Dating Advice

I wanted to write this post years ago, but at the time I originally conceived it, I was in a relatively new relationship with my now-wife, and I had been having a lot of dating conversations with friends about their own situations. I worried that writing this post then would make people think that I was writing specifically about them, or specifically about me. In a way, I suppose I would have been, but that doesn't mean my advice would have been wrong.

In the ensuing years, my relationship blossomed into a successful marriage, while the situations of those friends of mine didn't ultimately pan out. Forgiving me the small sample size, it appears that my approach is the better one. I think it's finally time I wrote my post on how to search for and choose a life partner. In other words, this is my post on dating advice.


The approach most people take toward dating is that they meet someone "somehow." "Somehow" might be in school, or at work, or in a social club, or through a mutual friend, or at a party. The initial sparks fly, the connection is there, and so they agree to go on a date. From there, the two of them adopt "dating mentality," and it all goes downhill.

For people who have seemingly exhausted their potential for casual introductions, or for people who refuse to engage in them at all, there are options to skip the step where initial sparks fly and go straight to "dating mentality:" Tinder, Match.com, and so on. I don't have a problem with these platforms, since their main purpose is to introduce people who wouldn't otherwise have had the opportunity to meet. In my book, that's a good thing. But it's worth noting that it's not the only or best way to be introduced to a potential partner.

Dating Mentality

So, what is "dating mentality?" I compare this to the way some people choose to run when they want to get in shape. Caught up in images of things they have seen before, they hunch up their shoulders and scuffle down the sidewalk in bizarre display of "jogging." No one would ever run like that if they were being chased by a man-eating tiger. When you really need to run, you get the hell out of there. The human body knows how to run. So, why do people do that weird jogging motion? Because they think "that's how you jog."

"Dating mentality" is like that, only instead of running, it's dating. People engage in a bizarre set of behaviors that would come across as insane or rude in any other context. More to the point, no one would ever act like they date in a healthy marriage. So, why do people engage in "dating mentality?" Because they think "that's how you date."

What are some examples of "dating mentality?" Here are some, off the top of my head:

  • Endlessly shit-testing your date to find out if they can take the "real you," instead of presenting your true self as an open book and letting your date decide if that's what they want.
  • Concocting a complex set of rules about when you will and will not shake hands, hug, kiss, or have sex, rather than letting the relationship proceed organically and according to the desires of both participants.
  • Constructing a list of ideal character traits in a mate, and then pumping your date for information to determine whether they possess those traits. Another way of describing this is: Seeking out reasons to end the date and the relationship as early as possible, based on a pre-formed mental model.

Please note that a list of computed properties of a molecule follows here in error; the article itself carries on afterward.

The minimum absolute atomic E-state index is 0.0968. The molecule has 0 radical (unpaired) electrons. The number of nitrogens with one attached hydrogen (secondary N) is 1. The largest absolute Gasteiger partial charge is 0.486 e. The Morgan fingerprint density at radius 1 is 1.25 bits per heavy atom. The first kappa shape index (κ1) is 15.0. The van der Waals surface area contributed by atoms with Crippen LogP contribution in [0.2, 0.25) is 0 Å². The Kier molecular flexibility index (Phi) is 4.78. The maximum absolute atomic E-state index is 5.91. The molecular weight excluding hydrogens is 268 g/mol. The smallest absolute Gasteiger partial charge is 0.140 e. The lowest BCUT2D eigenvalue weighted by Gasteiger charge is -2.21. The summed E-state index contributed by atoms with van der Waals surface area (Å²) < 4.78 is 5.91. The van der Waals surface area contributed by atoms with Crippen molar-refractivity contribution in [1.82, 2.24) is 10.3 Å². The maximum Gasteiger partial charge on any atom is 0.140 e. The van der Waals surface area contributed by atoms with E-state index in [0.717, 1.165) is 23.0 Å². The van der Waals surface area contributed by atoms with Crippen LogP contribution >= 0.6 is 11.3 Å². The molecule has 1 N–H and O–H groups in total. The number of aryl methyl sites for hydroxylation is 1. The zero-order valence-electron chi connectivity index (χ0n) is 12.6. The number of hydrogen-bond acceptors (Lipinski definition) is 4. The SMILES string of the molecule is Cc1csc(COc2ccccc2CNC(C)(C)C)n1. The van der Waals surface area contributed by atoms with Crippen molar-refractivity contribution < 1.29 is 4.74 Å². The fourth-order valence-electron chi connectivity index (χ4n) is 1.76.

• Hastening the date and the relationship toward sex without letting the relationship proceed organically and according to the desires of both participants. This usually happens under the argument that "I'm just dating and having fun," or sometimes, "Hey, I have needs, and I'm looking for someone who can meet them."
Without a doubt, these are the kinds of behaviors that are sure to keep you single for a long time. If you want to stay single, by all means, do any and all things on this list. 
I can assure you that, so long as you continue to engage in "dating mentality," you will remain single until such time as you become exhausted by it. In fact, I suspect that a non-trivial number of marriages occur when two people who have been engaging in "dating mentality" become exhausted by it at the same time. There was nothing special about that particular relationship, they just both finally happened to reach a point where they couldn't take it anymore; and they happened to be dating each other at the time, so marriage was the next logical step. I do not think such marriages often end up happy.

Now that we know what not to do, let's think about what better thing to do instead.

Knowing What You Want Is The First Step Toward Actually Getting It

The first thing we should all do before we begin dating is develop a picture of what we want our lives to look like, say, twenty years into the future. Twenty years is long enough to overcome all the silly indecisive things like, "I'm not ready for kids," or "I want to be in a good place before I _______." Twenty years is the point after which you've figured all that stuff out, and you've proceeded to a life that reflects your true values. 

To wit, in twenty years, you'll either already have kids, because you want kids, or you definitely won't have kids, because you don't want them. In twenty years, you'll be living in your permanent dwelling, in your permanent location, be it the big city or the suburbs or the country. In twenty years, your career will be stable enough that you'll be able to make plans about the future. You'll likely have obtained the important things you need, such as a car or a house, or you will have paid off all or most of your student debt. None of those things will be top-of-mind in twenty years, and so what will remain is the kind of life you want to lead, according to your values.